But things weren’t meant to be as the family dreamed. When Willy went to Howard to ask for relocation within New York City, the boss did not obliged. Willy remarked “I put thirty-four years into this firm, Howard, and now I can’t pay my insurance! You can’t eat the orange and throw the peel away- a man is not a piece of fruit! (Salesman)The meeting ended up with Willy being angry and getting fired. Biff, on the other hand, was given the cold shoulder treatment when he tried to borrow money from his previous employer. Upon knowing on his brothers’ failure to get a loan, they planned to keep it a secret to Willy. The plot showed Wily reminiscing the past, when his son caught him having an affair with another woman. Biff got very angry and the event made him stop idolizing his father and him ending up the dreams his father had wanted him to be.
The plot ends with Biff realizing that their family is living with a lie and told his Father that he is finished with it. Through the argument, Biff was able to tell his father that he just cannot be the person that his father wants him to be. Despite the argument between the father and his son, Willy found out that Biff loves him. Had this been the ending of the story, it would not have the effect the writer had wanted. Miller was known for the tragedy of his play, and what made The Death of the Salesman etched in the memory of the viewers was the tragic end that befalls the protagonist.
Upon knowing that he is still loved by his estranged son despite his shortcomings, Willy, the family man that he is, wanted to do something that can at least help his son. Despite the realization, Willy is still absorb with the idea that sis Biff will become successful. He had thought that the insurance policy upon his death would help secure his sons’ future and so he made an uncommon sacrifice: that is of committing suicide.
The Death of a Salesman conveys a lot of aspect in the society. It had depicted the character of a failed businessman, of the role of a housewife during the 1940’s as portrayed by Linda and the characterized relationship between fathers and sons among others. Miller had successfully portrayed the struggles of a middle class family during his time. The remark of Wily during his conversation with Howard where he said “you can’t eat the fruit and throw the peel away” was an expression that Miller used to compare the fruitful years and hard work he spent with Howard’s company. His retort was an objection to Howard’s attitude of rejecting him after having been useful during his younger years. The scene showed another capitalistic view as Howard does not see Willy to be of anymore use to his company, thus firing him immediately as a result of their argument.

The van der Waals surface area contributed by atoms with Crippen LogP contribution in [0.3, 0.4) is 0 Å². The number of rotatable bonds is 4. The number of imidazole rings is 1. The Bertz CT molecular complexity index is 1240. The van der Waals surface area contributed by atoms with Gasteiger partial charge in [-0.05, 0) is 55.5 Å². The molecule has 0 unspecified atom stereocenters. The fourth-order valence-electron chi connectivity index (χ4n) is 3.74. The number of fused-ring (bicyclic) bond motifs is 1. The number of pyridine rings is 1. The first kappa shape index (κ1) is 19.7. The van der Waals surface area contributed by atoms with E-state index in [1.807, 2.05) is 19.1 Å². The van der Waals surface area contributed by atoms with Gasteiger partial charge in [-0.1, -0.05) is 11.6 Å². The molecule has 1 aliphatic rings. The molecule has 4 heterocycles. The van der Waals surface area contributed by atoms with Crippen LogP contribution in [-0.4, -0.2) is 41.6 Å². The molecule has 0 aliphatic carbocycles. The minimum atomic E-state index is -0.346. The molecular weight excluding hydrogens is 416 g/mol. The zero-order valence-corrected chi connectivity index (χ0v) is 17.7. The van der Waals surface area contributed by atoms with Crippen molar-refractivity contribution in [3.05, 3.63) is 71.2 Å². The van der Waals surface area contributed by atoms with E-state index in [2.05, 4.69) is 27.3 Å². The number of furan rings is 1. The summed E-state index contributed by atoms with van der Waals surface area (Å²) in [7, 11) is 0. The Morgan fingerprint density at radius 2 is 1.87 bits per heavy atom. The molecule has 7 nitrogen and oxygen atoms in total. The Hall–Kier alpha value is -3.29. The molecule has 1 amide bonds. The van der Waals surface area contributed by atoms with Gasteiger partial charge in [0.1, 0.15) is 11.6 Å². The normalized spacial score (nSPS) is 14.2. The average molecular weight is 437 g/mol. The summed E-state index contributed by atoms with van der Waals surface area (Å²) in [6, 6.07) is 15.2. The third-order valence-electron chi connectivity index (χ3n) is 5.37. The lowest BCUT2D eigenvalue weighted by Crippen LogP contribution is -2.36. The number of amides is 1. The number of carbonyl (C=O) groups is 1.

Biff had wanted his family to live and accept the reality that he cannot be successful as what his father had wanted him to be. While Willy’s dream, and also his dream for his son, was to become a success in the field of business. Biff had realized that his father was dreaming an empty dream. His father had spent his years as a salesman, hoping that someday he will see the fruit of his efforts. All his hopes had fallen apart when Howard, his boss, had put it bluntly that he has no use for him in his company. The Death of the Salesman was another way of Miller in critiquing the American Dream.
What is the American Dream? Did Arthur Miller believe in it? The American Dream is the roots of inspiration in America, it developed on the notion that “each person has the right to pursue happiness, and the freedom to strive for a better life through hard work and fair ambition” (Life). Miller must have believed in the American Dream. His persistence to finish his studies and come out a better person during the Great Depression depicts how he “strived for a better life through hard work and ambition”. The thing with the American dream is that it has evolved into an overly ambitious and materialistic point of view. People became so obsessed in achieving a better life that the dream has now substantially evolved on owning material things and money. To most individuals, the American dream is associated with becoming wealthy and the ability to achieve everything if only one works hard (American)
Arthur Miller has believed in the American dream. His written plays are manifestations of his intent to see the true spirit of the American dream, “the dream of a land in which life should be better and richer and fuller for everyone, with opportunity for each according to ability or achievement” (Adams as cited in The American Dream). It is a dream of achieving order in the society where everyone is given the chance to attain the fullest standing that they are determined of accomplishing.
References
An Anti-social Socialist: A Critical Reading of Arthur Millers’ Death of the Salesman. Retrieved from http://www.ojs.academy.com
Arthur Miller’s All my Sons-A Thematic Study. Retrieved from http://www.englishliteratureviewsreviews
Arthur Miller. American Masters. Retrieved from http://www.pbs.org
Arthur Miller Biography. National Endowment for the Humanities. Retrieved from http://www.neh.gov
A Better Life. American Public Media. Retrieved from http://www.americanradioworks.org
February 10: Death of a Playwright. Retrieved from http://www.jewishcurrents.
Death of a Salesmam. Retrieved from http://www.pelister.org/literature/Arthur Miller
Reality vs. the American Dream. The Wisdom of Kabbalah. Retrieved from http://www.
The American Dream. Library of Congress. Retrieved from http://www.loc.gov
What is the American Dream? The American Dream Webquest. Retrieved from http://www.america.day-dreamer.de
Yawale, A. Internal Social Conflict within the Characters in Arthur Miller’s All my Sons. Valley International Journals. Retrieved from http://www.valleyinternational.net